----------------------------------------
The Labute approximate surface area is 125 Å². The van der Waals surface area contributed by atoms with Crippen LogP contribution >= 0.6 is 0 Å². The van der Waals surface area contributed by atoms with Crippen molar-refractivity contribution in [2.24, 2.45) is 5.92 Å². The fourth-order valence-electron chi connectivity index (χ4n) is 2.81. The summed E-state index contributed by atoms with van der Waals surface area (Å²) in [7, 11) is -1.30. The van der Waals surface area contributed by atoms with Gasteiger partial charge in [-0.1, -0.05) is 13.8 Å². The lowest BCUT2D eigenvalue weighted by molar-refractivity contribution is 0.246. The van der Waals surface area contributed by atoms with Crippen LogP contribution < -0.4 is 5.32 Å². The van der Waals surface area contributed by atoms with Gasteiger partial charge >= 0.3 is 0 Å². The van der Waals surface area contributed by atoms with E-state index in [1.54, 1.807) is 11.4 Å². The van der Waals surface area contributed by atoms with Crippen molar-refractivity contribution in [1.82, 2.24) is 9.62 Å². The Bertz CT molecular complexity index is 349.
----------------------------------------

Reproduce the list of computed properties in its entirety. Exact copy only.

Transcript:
The Labute approximate surface area is 125 Å². The van der Waals surface area contributed by atoms with Crippen LogP contribution >= 0.6 is 0 Å². The van der Waals surface area contributed by atoms with Crippen molar-refractivity contribution in [2.24, 2.45) is 5.92 Å². The fourth-order valence-electron chi connectivity index (χ4n) is 2.81. The summed E-state index contributed by atoms with van der Waals surface area (Å²) in [7, 11) is -1.30. The van der Waals surface area contributed by atoms with Gasteiger partial charge in [-0.1, -0.05) is 13.8 Å². The lowest BCUT2D eigenvalue weighted by molar-refractivity contribution is 0.246. The van der Waals surface area contributed by atoms with Crippen LogP contribution < -0.4 is 5.32 Å². The van der Waals surface area contributed by atoms with Gasteiger partial charge >= 0.3 is 0 Å². The van der Waals surface area contributed by atoms with E-state index in [1.54, 1.807) is 11.4 Å². The van der Waals surface area contributed by atoms with Crippen molar-refractivity contribution in [1.82, 2.24) is 9.62 Å². The Bertz CT molecular complexity index is 349.